SOA: Responsibilities of Service Providers (Part 8)

Responsibility 7:  Provide business eventing, where applicable (e.g. asynchronously via JMS).

This blog post is one in a series.  An overview and general outline of this series is linked here.


In a nutshell, according to Wikipedia, an Event Driven Architecture (EDA) is one that promotes the publication, consumption of, and subsequent reaction to events.  Publishing applications are independent and decoupled from one to many consumer applications.  And consumption is usually performed asynchronously after the producer's unit of work is complete.  Java Message Service (JMS) is a common asynchronous messaging specification.  An emerging asynchronous messaging specification is AMQP.  While it is possible to implement synchronous event processing, tread carefully.

EDA is complementary to the objectives of SOA but this is sometimes misunderstood.  The complementary relationship might be best described with an example:
  • An AccountService is invoked to Open an Account.
  • Once all the required attributes are validated, the account is created.  The customer proceeds to use the account to transact business.
  • As part of creating and committing the Service's unit of work, a "business event" is published to JMS.  The event contains the channel (e.g. 800 number, sales person, or website) used to open the account and other basic meta data about the account that was opened.
  • Asynchronously and in parallel, one or more separate consumer applications receive the business event as a notification that an account was opened.

Let's continue the example and assume two applications receive the event that was published and process the event independently and in parallel.

Application #1 receives the event and sends a "thank you" email or letter via Postal Mail, depending on the customer's contact preferences.  This correspondence may include invoice and payment terms, return policies, etc. that are specific to the account.

In parallel, Application #2, a SalesForce Automation (SFA) application, receives the event. If the account meets certain criteria (e.g. it is for a corporation) the sales person assigned to the customer's city, state, region, etc. is notified.  The SFA application might analyze/classify the account and make key details readily accessible to the sales person--examples include:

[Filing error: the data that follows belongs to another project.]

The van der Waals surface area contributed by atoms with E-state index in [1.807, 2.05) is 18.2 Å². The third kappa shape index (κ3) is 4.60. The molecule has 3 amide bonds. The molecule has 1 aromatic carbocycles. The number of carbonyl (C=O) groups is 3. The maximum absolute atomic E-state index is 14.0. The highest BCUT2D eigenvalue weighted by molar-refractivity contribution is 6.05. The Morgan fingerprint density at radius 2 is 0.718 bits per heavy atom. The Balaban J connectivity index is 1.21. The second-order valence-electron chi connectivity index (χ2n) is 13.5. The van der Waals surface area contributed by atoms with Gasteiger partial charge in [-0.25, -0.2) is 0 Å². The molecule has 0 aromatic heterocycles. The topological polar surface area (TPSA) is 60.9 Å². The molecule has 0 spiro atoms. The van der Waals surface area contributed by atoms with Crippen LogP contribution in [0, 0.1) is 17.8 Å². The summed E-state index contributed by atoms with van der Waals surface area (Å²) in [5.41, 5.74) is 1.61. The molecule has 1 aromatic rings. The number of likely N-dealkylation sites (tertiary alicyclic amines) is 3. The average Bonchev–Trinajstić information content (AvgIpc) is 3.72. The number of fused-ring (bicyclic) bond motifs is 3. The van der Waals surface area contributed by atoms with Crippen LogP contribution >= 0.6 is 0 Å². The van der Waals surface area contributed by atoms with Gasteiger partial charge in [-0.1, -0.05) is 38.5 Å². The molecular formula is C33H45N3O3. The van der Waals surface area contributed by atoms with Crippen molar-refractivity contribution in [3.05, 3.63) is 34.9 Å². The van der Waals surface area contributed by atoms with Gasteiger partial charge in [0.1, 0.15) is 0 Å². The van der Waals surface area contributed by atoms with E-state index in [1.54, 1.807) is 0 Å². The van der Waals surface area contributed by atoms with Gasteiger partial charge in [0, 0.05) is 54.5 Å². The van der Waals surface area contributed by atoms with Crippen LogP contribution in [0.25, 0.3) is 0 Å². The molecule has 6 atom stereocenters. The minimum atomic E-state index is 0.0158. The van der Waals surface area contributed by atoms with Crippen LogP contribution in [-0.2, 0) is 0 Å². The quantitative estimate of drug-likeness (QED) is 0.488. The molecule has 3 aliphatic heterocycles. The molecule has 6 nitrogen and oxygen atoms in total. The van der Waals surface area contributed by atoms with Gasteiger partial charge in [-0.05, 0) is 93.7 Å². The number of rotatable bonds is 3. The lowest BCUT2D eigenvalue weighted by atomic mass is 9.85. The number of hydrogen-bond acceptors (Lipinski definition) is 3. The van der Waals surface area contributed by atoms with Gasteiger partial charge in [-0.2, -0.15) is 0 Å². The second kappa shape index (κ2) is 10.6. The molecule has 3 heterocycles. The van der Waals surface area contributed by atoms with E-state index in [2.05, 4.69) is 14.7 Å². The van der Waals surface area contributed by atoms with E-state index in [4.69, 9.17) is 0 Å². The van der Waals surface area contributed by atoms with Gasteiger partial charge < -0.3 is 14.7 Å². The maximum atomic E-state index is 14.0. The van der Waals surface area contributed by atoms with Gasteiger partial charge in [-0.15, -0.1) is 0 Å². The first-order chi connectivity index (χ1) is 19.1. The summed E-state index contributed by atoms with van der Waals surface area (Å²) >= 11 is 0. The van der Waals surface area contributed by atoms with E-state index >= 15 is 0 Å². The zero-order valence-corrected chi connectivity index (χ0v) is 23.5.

1. This is an account for a customer that has never transacted business before, or this is a second account for a customer that has not transacted business since X date.
  2. The customer's business is in industry Y per SIC code 1234.
The SFA application might even alert the sales person's Blackberry if the account meets criteria specified in his/her alert preferences within the SFA app.  If so, this could be done automatically in a matter of seconds or minutes after the account was opened.

An event driven approach is more effective than the SFA application waking up on a timed interval to poll the customer service database for new accounts.  Or the customer service database creating a daily extract of new accounts to send to the SFA application.

A few benefits of asynchronous messaging include:
  1. An Event driven architecture provides the ability to react to business events as they occur.
  2. Consumers are decoupled from producers.  Events will simply queue up for one specific consumer application if a planned or unplanned outage is experienced.  When the application becomes available again all messages queued during the outage will be processed.
  3. An application may process messages off the queue in parallel.  This is achieved by creating multi-threaded consumers that connect to the queue.  This is a simple means to achieve increased throughput.

Typically, business services parallel a durable business process it supports. As part of analysis, it is useful to identify the actors that initiate or interact with the business process and also the events (outcomes) that result. Events are often described as a noun plus a verb (or vice versa if you prefer). It is useful to identify and catalog these events as part of business process analysis, capability mapping, etc. Examples of business events:
  • Account Opened
  • Customer Order Placed
  • Customer Order Shipped
  • Inventory Replenished

When required, the service provider carries the responsibility to
successfully publish the appropriate business events to the messaging infrastructure.  The general objectives and challenges are very similar to SOA.  There should be a common approach/strategy to do this.  For event/messaging to be effective as an enterprise resource, publishing business events that are of high-value across the enterprise requires planning and coordination across the organization.

While we've only covered some basics, an effective approach for business eventing is required to spring board into other areas such as event correlation, complex event processing, etc.  In using a football analogy, it is important to get blocking and tacking right before focusing too much on the other complexities of the game.